The Yom Kippur ritual, described in this week’s parsha, stages the ultimate drama. On this one day, the high priest is invited to peek behind the curtain. The danger is real, and the thrill of coming closer than ever to God is almost palpable. You can imagine his heart racing as he draws near.
And while most temple rituals are remembered only through the chanting of a Torah service, we make a stronger attempt to relive this one. Through the liturgy of the Avodah service in our modern machzor, we stage a dramatic storytelling, if not a complete reenactment.
The Yom Kippur rituals inspire us to be better people and to better appreciate the gift of our lives. Through the words of the machzor we approach the edge of the abyss, and together we look over that edge. We imagine a world where our deeds determine our fate, and where we can be saved through tshuvah, tfillah and tzdakeh. We allow ourselves to have a near-death experience, to remember our mortality and be humbled by it. As I learned from Rabbi Jason Rubenstein, the Yom Kippur ritual allows us to experience “post-traumatic growth” without ever having been through a trauma.
But what happens when we have been through trauma? When we enter the sanctuary directly from the hospital room? Or the cemetery? While some deaths feel like the natural next step of a life cycle, others are traumatic and deeply unfair. The promised logic of sinners who die and righteous who live doesn’t prove true. Sometimes the good die first. Sometimes children die. Is there room inside the experience of the Yom Kippur ritual for the pain of traumatic loss? In the years when we have witnessed real trauma, the Yom Kippur liturgy can feel off. It can seem as though the ritual was designed for those who have experienced death purely as a metaphor, certainly not for a parent mourning the death of their children.
And yet this parsha tells us that the ritual of Yom Kippur is given at exactly such a moment. The first verse, Lev 16:1 (and in particular the words that we use to title this parsha), reminds us that Aaron is not just the high priest. In the precise moment of first learning about this ritual, Aaron is a father in mourning: “The LORD spoke to Moses after the death of the two sons of Aaron who died when they drew too close to the presence of the LORD.”
The Yom Kippur ritual is framed by this opening line. The Torah makes painfully clear that the ritual is meant to be practiced alongside real, personal, untimely death. Not only is the Yom Kippur ritual not anathema to the reality of a parent in mourning, it is inextricably linked to real devastating loss.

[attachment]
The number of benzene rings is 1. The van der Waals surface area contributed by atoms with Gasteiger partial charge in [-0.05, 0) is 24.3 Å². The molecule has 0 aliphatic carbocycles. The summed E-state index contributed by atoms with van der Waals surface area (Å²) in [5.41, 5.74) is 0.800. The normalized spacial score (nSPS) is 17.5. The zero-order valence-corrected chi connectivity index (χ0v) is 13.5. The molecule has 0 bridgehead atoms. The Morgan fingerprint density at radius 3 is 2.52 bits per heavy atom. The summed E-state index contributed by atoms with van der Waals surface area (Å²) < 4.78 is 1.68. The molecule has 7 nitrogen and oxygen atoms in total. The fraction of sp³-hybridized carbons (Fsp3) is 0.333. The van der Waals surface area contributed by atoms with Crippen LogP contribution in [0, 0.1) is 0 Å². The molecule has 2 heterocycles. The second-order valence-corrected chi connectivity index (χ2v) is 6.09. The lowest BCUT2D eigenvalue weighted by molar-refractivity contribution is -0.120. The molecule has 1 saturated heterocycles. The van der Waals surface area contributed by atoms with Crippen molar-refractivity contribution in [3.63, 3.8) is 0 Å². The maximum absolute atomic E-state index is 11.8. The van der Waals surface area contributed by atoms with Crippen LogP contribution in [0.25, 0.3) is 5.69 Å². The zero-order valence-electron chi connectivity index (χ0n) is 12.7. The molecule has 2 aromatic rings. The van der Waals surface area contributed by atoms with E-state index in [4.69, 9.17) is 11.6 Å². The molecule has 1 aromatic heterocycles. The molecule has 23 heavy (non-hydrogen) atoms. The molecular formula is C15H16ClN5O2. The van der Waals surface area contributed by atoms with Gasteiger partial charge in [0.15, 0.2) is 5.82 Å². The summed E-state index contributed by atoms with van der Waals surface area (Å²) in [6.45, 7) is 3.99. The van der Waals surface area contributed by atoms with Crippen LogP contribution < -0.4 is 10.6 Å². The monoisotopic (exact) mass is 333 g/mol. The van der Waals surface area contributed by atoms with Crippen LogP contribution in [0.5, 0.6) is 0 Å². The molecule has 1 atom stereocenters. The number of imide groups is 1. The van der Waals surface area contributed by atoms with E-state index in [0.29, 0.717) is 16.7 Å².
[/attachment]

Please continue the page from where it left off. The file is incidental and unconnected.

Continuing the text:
Aaron’s sons have died, and their death is traumatic. They died young, and without a clear reason. Their deaths result from an attempt to reach God. The rabbinic tradition struggles to understand this loss. Some attempt to apply the logic of Yom Kippur—if they died, they must have been guilty of something grave and deserved their deaths. Many commentaries and midrashim offer possible explanations for the severity of their punishment. What horrible thing must these boys have done? What had their father done to deserve this?
A midrash in Tanchuma instead uses their deaths to grapple with the ultimate truth that “the same lot [falls] to the righteous and to the wicked.” This texts warns us against the instinct to try to find fault where it never existed: “In four places [Scripture] mentions the death of Aaron’s sons, and it also mentions their transgression. And why all this? To inform you that they had only this sin on their hands” (Midrash Tanchuma, Achrei Mot 6:1).
Aaron’s children died attempting to reach God. They seem to have made a mistake, not committed a mortal sin. How can this “transgression” possibly justify their deaths? The answer is—it can’t. It doesn’t. The midrash acknowledges the human instinct to invent reasons as we search for order in moments of trauma. We struggle to understand a world where children die and so we try to look for more sins. The instinct is logical, and yet we must refrain. You cannot use suffering and death as proof that someone sinned. The math won’t add up. If you attempt to justify death, you will get it wrong.
We are given the rituals of Yom Kippur in the same breath as the news of the death of these righteous boys. We are forced, from the very origin of Yom Kippur theology, to hold both images together—the way the world is, and the way we wish it were. We must hold the chaos and pain of reality alongside the order and promise of carefully crafted ritual theater.
Rabbi Avi Killip serves as vice president of strategy and programs and director of Project Zug at Hadar. She was ordained in 2014 from Hebrew College’s pluralistic Rabbinical School in Boston. She was a Wexner Graduate Fellow and holds a bachelor’s and master’s from Brandeis University in Jewish studies and women and gender studies. She serves on the advisory board of ShmaNOW and the Jewish Studio Project.
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